October 11, 2016, Houston Chronicle
Founded in 1936 by a group of Chicago civic leaders, hospital officials and physicians, Health Care Service Corporation (HCSC) today is the country’s largest nonpublic health insurer and the 4th largest insurer overall, serving nearly 15 million members. HCSC has been an independent licensee of the nonprofit Blue Cross and Blue Shield Association since 1947. HCSC also offers life insurance products. HSCS is structured as a (customer owned) mutual legal reserve insurer, which is to say it operates as a nonprofit.
The Houston Chronicle’s Chris Tomlinson takes issue with the $48 million in bonuses HCSC awarded its top executives after denying insurance options for the poor and seeking approval from the Texas Department of Insurance to approve an 82 percent increase in premiums on some plans. NPQ just commented on the likelihood of such requests being granted by the “captured” state regulators.
The biggest winner was now-retired CEO Patricia Hemingway Hall, who collected a $14.9 million bonus that pushed her payday to more than $16.57 million from the nonprofit health insurance company. That’s what you earn for telling the world that your company is going broke and simply can’t afford to offer health insurance to those most in need.
This is merely an update on extensive NPQ coverage of HCSC and similar nonprofit health insurance providers. Tomlinson echoes NPQ’s concerns.
This is more proof that nonprofit is a legal status, not a sign of an altruistic philosophy. Many of us make the mistake of thinking that there is something noble about not trying to make a profit. That somehow the organization is making a sacrifice for the good of mankind. Health Care Service Corp. proves that at least some people are getting rich working at a nonprofit that is supposed to be dedicated to providing high quality, moderately-priced health insurance. The company says, “Executive compensation and our marketplace participation are unrelated.” What? If not, why not?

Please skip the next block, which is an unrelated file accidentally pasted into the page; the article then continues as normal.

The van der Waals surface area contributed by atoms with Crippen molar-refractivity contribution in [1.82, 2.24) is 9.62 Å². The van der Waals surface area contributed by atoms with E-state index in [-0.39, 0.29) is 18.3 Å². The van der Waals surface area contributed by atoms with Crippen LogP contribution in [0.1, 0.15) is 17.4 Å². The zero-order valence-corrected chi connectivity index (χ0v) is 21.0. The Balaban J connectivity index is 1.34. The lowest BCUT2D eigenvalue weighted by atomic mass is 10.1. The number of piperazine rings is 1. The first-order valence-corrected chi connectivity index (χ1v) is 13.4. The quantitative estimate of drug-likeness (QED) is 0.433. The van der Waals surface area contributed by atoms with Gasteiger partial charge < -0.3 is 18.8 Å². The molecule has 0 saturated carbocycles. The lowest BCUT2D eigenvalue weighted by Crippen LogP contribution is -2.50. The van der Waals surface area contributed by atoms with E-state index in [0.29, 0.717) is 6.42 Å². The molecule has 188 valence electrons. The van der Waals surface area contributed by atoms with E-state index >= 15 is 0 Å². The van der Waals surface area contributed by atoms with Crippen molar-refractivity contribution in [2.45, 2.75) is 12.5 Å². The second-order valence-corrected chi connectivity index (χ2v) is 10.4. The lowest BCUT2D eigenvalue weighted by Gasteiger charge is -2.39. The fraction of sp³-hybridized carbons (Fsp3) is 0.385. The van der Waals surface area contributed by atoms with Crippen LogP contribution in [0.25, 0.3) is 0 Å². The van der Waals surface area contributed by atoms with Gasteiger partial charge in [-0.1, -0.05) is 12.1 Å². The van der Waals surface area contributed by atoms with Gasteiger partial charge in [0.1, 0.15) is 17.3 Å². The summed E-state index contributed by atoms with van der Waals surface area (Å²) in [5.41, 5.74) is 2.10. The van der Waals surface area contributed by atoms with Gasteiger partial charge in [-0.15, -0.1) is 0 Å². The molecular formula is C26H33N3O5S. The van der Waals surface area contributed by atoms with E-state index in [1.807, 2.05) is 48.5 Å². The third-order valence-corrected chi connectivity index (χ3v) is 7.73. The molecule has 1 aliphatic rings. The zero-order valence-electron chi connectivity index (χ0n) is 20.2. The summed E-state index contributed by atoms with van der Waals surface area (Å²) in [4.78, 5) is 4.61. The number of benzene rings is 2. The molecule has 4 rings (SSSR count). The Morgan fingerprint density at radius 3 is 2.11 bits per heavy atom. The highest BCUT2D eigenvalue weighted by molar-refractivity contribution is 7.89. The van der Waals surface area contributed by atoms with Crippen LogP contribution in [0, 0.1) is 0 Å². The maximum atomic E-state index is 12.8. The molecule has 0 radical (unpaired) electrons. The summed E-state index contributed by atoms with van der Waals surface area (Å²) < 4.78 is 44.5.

Tomlinson refutes the routine claim that HCSC needs to pay its executives competitive salaries with data that shows performance has nothing to do with compensation.
It’s important to remember that health insurance companies like HCSC are nonprofits, but they are not charities. There are hundreds of thousands of tax-exempt entities recognized by the IRS that are not defined as 501(c)(3) private foundations or public charities. Examples include labor unions, country clubs, cemeteries, and certain mutual benefit insurance companies.
The promise of health care reform as expressed in the Affordable Care Act (ACA) is to ensure that health insurance coverage is affordable and that no one be denied adequate care. This goal is denied as long as nonprofit health insurance companies like those named above continue to accumulate enormous surpluses, funded by consumers. Insurance companies defend the accumulation of surpluses, saying they are intended to provide resources to pay claims, not make up annual operating deficits. According to an e-mailed statement last December from HCSC, “Our reserves serve a different purpose and that is to remain in place to protect our nearly 15 million HCSC members and ensure anticipated and unanticipated claims by our members.”
Some policymakers and many consumer advocates and grassroots organizations are challenging the nonprofit status of these insurance companies, often not understanding or distinguishing between “nonprofit” and “charitable,” incorrectly assuming that non-charitable nonprofit status implies the same altruistic “public benefit purpose” that charities are required to pursue.
Meanwhile, the business behavior of tax-exempt HCSC differs little from health insurers that do pay taxes, with the exception that for-profit insurers have investors with ownership interests and nonprofit insurers like HCSC do not. One would think that the for-profit insurers and hospitals would be the loudest critics of the competitive advantage of their nonprofit competitors.
With examples like HCSC and other noncharitable nonprofit insurers, perhaps the time has come for a public policy discussion about whether the tax code should be changed to require health insurance companies to become charitable in order to remain nonprofit.—James Schaffer